You’ll develop a global understanding of music, sound design, and technology by having the freedom to work in your individual areas of interest. You’ll also explore how the ability to manipulate sound and music is relevant to current and emerging media, the immersive nature of sound lending itself to new technology. Both pathways are interlaced with practical advice from our expert teaching team who bring with them industry experience and their passion for creating new music.

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Course content - 2018 entry

In your first year you will explore creative and technical approaches to music composition and sound design, particularly their relationship with film, theatre, animation, advertising, and games design. You’ll discover how a creative environment can be enhanced or changed through the introduction of music and/or sound and learn the basic toolkits of your craft. You’ll begin to explore, develop and apply your creative skills through a series of practical projects which will contribute to the development of your portfolio of work. Integral to your studies will be learning about how the music business works and how to make it work for you, and your practical studies will be supported by a unit that looks at the history of sound and electronic music.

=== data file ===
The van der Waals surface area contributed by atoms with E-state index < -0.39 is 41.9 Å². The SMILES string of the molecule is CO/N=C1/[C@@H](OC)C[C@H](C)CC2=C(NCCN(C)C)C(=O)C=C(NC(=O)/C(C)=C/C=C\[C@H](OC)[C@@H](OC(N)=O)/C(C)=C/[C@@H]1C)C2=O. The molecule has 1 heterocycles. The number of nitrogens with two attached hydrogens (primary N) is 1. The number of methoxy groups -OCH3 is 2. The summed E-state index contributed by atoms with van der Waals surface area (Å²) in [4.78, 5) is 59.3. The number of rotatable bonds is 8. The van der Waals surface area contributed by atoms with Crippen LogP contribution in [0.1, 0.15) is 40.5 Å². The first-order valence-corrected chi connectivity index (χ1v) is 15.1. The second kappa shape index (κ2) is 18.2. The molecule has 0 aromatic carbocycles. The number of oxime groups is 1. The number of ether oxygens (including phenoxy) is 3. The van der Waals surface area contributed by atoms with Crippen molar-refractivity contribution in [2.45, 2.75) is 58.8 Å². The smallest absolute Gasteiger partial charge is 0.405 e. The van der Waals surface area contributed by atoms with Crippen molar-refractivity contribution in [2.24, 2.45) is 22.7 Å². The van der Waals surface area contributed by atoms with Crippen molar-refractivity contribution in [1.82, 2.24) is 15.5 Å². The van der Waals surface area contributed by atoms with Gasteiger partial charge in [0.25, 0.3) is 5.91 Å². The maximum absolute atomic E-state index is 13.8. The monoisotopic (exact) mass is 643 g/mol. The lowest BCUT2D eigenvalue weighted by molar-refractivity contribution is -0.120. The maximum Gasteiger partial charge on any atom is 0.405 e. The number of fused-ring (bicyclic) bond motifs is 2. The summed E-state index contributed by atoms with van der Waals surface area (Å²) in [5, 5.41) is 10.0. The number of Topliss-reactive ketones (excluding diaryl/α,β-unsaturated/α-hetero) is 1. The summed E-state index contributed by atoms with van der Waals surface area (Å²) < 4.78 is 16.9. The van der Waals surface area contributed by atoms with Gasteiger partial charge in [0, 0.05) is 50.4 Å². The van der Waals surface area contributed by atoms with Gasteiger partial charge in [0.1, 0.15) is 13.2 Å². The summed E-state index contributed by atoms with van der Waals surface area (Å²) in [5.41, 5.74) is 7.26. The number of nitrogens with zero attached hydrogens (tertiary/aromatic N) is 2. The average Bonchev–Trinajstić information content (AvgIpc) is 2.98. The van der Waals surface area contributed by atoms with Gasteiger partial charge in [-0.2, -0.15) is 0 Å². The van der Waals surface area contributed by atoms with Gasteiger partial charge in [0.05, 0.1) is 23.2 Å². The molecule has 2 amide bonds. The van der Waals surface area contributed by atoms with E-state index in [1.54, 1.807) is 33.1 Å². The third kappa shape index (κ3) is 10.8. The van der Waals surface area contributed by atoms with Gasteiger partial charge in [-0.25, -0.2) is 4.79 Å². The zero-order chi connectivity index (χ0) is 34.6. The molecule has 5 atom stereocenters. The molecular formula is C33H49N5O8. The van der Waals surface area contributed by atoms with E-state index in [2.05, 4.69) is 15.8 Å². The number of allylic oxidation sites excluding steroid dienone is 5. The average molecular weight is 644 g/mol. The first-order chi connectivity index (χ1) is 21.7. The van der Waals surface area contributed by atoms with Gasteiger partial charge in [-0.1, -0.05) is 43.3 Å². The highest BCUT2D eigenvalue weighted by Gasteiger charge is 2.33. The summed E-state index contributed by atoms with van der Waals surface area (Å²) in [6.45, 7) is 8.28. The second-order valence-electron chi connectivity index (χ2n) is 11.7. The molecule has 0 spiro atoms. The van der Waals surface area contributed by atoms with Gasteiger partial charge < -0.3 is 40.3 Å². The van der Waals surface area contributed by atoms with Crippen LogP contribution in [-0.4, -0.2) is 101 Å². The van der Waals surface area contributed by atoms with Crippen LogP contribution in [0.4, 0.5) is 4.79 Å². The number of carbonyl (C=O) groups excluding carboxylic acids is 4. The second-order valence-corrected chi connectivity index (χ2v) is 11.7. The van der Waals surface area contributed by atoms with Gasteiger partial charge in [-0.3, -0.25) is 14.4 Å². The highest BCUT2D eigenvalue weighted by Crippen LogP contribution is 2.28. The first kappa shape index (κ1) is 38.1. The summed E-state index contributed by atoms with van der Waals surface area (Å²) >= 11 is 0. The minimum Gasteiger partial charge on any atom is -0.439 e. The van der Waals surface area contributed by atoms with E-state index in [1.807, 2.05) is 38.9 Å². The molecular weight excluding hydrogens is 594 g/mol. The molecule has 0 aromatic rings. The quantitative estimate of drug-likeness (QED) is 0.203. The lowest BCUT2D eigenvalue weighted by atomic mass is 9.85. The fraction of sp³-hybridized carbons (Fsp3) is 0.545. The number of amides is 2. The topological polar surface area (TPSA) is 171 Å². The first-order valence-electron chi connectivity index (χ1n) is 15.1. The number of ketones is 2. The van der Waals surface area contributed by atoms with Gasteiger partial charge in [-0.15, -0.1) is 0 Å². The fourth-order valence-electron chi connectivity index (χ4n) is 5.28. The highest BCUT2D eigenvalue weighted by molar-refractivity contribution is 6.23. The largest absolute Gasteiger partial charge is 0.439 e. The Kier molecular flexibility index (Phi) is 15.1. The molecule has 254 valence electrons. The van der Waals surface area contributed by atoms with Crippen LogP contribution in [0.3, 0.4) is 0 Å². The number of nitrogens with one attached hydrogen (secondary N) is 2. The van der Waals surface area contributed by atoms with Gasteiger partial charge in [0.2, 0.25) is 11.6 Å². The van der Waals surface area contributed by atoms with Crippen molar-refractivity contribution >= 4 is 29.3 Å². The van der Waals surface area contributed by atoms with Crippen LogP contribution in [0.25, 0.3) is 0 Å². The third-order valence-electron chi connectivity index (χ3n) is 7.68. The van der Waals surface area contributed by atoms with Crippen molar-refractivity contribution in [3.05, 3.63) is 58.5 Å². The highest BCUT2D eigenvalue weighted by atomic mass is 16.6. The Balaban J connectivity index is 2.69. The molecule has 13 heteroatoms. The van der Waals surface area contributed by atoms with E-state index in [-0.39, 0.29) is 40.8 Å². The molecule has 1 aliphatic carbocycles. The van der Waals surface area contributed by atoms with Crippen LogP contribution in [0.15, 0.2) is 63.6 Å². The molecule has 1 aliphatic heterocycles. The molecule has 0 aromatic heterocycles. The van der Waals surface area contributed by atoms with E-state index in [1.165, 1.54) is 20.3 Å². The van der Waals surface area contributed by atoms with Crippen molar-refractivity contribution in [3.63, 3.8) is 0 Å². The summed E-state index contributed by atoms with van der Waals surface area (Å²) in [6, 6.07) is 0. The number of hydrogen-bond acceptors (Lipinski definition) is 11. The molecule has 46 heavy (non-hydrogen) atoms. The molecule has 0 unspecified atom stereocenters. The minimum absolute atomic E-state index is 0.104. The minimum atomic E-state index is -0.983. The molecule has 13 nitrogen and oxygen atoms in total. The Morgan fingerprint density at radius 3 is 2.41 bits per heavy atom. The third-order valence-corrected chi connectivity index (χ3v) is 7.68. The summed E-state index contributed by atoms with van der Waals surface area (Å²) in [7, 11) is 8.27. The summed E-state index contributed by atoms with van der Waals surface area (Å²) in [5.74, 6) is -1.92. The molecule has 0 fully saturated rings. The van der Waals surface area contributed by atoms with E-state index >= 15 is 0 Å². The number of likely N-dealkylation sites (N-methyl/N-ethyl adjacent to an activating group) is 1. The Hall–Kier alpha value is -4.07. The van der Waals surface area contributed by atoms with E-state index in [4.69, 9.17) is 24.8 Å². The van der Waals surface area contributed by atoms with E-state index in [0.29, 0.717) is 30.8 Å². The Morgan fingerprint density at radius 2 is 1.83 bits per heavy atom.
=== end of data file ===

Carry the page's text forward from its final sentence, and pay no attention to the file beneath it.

Please note, syllabus content indicated is provided as a guide. The content of the course may be subject to change.

Course modules

  • Adventures in Sound and Music (BA/BSc)

    This unit introduces you to the basic concepts of creating and designing sound and music for the screen. You’ll explore the physical properties of sound, and the technical tools required for recording and working with audio. You’ll consider questions such as: What is sound? How is it captured/recorded? How is it reproduced/played back? How is it manipulated?

  • Exploring Narrative (BA/BSc)

    As a music composer or sound designer, you will need to produce soundtracks for different media including films, animations, and computer games. This unit provides an opportunity to consider appropriate forms of sound and music for different media and also explore thematic development and genre.

  • Sonic Art (BA/BSc)

    You will explore the powerful effect of sound and music in a space or environment and consider how our interpretation and reading of sound and music changes with the environment and vice-versa. You will consider the work of artists and musicians working in this area, for example Susan Phillipsz, Janet Cardiff, Laurie Anderson and Bill Fontana. You will also start to think about the environment as a theatre for staging dramatic performances and performance work.

  • Studio Toolkit 1 (BA/BSc)